SARs provide clean air from a separate source, such as a compressor or air cylinder. SARs are ideal for welding applications that generate high levels of contaminants or in confined spaces where ventilation is not practical.

Find out more about how to conduct a job hazard assessment and determine the appropriate respiratory protection here.

What are some examples of exposures in the welding industry which may require respiratory protection?

automotive parts manufacturer

Stainless Steel Welding

Stainless steel welding generates chromium fumes, which can contain hexavalent chromium.

Stainless Steel Welding Example: ABC Manufacturing is an automotive parts manufacturer that completes many welds on stainless steel products during the production process. This welding generates hazardous fumes and gases, including hexavalent chromium. ABC Manufacturing has installed local exhaust ventilation (LEV) systems to capture and remove contaminants at the source directly on the manufacturing line. They have also removed most employees from the process by using robots to complete the welds. Despite these efforts, the welding volume still requires use of a half face P100 elastomeric respirator with an organic vapor cartridge.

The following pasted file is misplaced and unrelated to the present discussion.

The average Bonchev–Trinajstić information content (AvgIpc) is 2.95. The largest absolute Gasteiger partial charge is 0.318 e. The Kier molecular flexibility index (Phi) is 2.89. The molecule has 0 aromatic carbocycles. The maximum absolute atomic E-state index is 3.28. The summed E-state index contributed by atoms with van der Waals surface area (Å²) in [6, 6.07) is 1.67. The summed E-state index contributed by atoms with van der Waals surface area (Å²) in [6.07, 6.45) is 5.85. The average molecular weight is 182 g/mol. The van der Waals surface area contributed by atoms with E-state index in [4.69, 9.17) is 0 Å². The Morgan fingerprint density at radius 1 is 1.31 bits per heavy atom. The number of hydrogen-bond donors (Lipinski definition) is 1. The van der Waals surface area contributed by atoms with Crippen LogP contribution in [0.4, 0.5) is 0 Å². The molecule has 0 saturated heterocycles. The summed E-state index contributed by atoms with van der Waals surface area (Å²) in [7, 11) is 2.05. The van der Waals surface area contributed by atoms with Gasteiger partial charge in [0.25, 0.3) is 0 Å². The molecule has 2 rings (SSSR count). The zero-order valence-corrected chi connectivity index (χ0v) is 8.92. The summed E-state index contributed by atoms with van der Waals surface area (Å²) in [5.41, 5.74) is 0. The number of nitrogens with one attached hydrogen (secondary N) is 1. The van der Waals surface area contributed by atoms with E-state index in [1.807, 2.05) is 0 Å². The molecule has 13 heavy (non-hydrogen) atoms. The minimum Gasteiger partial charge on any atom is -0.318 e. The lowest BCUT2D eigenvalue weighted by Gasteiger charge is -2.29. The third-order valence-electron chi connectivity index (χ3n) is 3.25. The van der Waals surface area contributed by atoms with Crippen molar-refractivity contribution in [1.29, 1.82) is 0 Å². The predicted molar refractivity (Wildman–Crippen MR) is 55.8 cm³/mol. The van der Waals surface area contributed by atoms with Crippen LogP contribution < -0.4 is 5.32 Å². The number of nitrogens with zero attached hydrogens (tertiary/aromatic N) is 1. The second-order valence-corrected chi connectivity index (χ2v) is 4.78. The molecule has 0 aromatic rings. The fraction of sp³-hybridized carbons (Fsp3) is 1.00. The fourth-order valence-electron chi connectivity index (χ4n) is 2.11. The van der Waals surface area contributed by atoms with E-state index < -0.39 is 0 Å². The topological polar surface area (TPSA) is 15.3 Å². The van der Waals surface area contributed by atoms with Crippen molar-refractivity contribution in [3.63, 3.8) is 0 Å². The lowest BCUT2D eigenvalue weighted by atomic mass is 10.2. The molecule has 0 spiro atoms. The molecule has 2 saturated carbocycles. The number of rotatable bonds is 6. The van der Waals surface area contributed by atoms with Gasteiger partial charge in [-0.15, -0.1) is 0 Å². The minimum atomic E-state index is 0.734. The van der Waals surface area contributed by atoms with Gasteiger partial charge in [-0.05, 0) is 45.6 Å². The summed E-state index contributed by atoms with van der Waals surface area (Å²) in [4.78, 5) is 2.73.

welder fumes

Galvanized Steel Welding

Galvanized steel welding generates zinc fumes, which can cause respiratory irritation and metal fume fever.

Galvanized Steel Welding Example: LMN Fabrication is a metal fabrication company that produces galvanized steel products for the automobile industry. ABC manufacturing in one of their largest customers. LMN has specific welding process that produces zinc oxide fumes and other similar gas hazards. To control employee exposure, LMN Fabrication has implemented engineering and administrative controls such as LEV systems in welding booths, enclosed welding booths for high-exposure processes, job rotation, and welding schedules. Before requiring respiratory protection, LMN Fabrication regularly monitors employee exposure to ensure the effectiveness of the controls. If employee exposure exceeds permissible exposure limits, employees are provided with APRs to protect their team members.